One of the tougher challenges for any human is changing our habits. Dogs quickly learn ways of getting predictable responses from us by seeking attention in ways we find flattering, fulfilling, or just cute. We never realize that they are testing us so that they can sort out the pecking order in our packs. From their psychological perspective the question of who is leading and who is responding far outweighs the content of most interactions.
For example, a number of clients have attached no importance to the following behavior pattern: a) the client sits on a couch; b) the dog jumps next to the client; c) the dog climbs into the client’s lap; d) the client pets the dog.
When I have seen this, I have asked the client if there are numerous times they’ve invited the dog into their lap and the dog has given them the jaundiced look that says “ I’m perfectly comfortable where I am / you’re not the boss of me anyhow”. Most admit that that happens frequently. A few deny that’s ever happened.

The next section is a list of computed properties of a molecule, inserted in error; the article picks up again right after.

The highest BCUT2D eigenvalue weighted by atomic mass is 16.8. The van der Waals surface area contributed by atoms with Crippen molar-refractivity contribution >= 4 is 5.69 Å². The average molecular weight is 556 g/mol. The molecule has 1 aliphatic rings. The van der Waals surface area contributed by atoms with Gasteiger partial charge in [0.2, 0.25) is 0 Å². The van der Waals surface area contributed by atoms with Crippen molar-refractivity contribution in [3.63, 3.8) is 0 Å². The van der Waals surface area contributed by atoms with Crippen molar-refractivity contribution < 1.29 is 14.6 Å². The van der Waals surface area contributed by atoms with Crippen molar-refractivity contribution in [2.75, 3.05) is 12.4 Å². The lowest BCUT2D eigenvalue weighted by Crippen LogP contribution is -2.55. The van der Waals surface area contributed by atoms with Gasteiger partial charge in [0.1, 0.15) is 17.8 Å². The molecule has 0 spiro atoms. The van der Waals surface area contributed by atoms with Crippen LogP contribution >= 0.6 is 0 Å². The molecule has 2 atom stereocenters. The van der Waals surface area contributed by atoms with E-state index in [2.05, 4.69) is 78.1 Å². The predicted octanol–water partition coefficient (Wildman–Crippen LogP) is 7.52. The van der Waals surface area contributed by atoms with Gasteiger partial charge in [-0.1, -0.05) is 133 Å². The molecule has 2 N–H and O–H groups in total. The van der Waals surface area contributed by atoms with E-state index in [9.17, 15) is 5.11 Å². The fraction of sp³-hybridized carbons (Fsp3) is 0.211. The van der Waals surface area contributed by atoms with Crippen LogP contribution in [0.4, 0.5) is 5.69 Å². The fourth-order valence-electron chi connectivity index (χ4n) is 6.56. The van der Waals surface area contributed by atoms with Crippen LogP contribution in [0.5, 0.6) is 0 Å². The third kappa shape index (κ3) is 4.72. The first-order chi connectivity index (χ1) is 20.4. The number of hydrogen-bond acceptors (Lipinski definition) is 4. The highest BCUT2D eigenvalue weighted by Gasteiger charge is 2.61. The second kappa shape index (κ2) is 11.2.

When given that latter response, I ask the client to get the dog off his or her lap and back onto the floor. If and when that is accomplished, I’ve asked the client to pat the couch; the dog has eagerly jumped onto the couch. When the client pats their lap and invites the dog, invariably the dog has looked at the client in the manner described earlier, as if to say “ I do that on my terms, not yours,” or, in other words “I recognize a test of pecking order when I see one!”
At least one client who was making little progress tried to rationalize the initial interaction by suggesting “I wanted Trixie on my lap; Trixie wanted to be on my lap. Why wasn’t that a mutual decision?”
While Trixie is neither manipulative nor analytical, shet instinctively perceives one of two mutually exclusive conditions: either Trixie leads or Trixie follows. Clarity between the two is key to Trixie’s survival and key to our establishing the hierarchical relationship necessary to keeping our dogs safe and happy.
Peter Levy is a Master Dog Trainer and Behavioral Therapist with TLC In-Home Dog Training of San Diego.